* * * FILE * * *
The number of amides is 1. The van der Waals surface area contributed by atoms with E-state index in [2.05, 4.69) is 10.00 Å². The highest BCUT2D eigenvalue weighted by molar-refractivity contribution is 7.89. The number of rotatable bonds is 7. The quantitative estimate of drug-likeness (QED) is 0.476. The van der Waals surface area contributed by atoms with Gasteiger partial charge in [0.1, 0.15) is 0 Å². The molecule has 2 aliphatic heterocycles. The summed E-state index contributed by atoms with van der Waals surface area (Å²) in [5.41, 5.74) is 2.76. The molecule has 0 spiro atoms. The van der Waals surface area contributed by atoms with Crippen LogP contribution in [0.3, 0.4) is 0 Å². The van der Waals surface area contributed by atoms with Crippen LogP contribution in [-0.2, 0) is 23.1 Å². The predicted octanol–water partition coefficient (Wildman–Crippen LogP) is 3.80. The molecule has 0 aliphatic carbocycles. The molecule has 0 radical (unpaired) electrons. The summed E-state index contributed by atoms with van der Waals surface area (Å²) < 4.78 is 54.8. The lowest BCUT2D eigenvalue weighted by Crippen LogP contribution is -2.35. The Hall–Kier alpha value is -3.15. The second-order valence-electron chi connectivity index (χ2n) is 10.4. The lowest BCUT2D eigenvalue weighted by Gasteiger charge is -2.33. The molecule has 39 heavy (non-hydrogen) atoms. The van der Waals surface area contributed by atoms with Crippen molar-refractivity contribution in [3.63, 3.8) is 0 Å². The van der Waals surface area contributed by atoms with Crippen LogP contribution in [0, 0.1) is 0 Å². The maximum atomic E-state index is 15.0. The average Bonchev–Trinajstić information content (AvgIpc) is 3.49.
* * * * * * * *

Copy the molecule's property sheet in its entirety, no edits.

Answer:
The number of amides is 1. The van der Waals surface area contributed by atoms with E-state index in [2.05, 4.69) is 10.00 Å². The highest BCUT2D eigenvalue weighted by molar-refractivity contribution is 7.89. The number of rotatable bonds is 7. The quantitative estimate of drug-likeness (QED) is 0.476. The van der Waals surface area contributed by atoms with Gasteiger partial charge in [0.1, 0.15) is 0 Å². The molecule has 2 aliphatic heterocycles. The summed E-state index contributed by atoms with van der Waals surface area (Å²) in [5.41, 5.74) is 2.76. The molecule has 0 spiro atoms. The van der Waals surface area contributed by atoms with Crippen LogP contribution in [0.3, 0.4) is 0 Å². The van der Waals surface area contributed by atoms with Crippen LogP contribution in [-0.2, 0) is 23.1 Å². The predicted octanol–water partition coefficient (Wildman–Crippen LogP) is 3.80. The molecule has 0 aliphatic carbocycles. The molecule has 0 radical (unpaired) electrons. The summed E-state index contributed by atoms with van der Waals surface area (Å²) < 4.78 is 54.8. The lowest BCUT2D eigenvalue weighted by Crippen LogP contribution is -2.35. The Hall–Kier alpha value is -3.15. The second-order valence-electron chi connectivity index (χ2n) is 10.4. The lowest BCUT2D eigenvalue weighted by Gasteiger charge is -2.33. The molecule has 39 heavy (non-hydrogen) atoms. The van der Waals surface area contributed by atoms with Crippen molar-refractivity contribution in [3.63, 3.8) is 0 Å². The van der Waals surface area contributed by atoms with Crippen LogP contribution in [0, 0.1) is 0 Å². The maximum atomic E-state index is 15.0. The average Bonchev–Trinajstić information content (AvgIpc) is 3.49.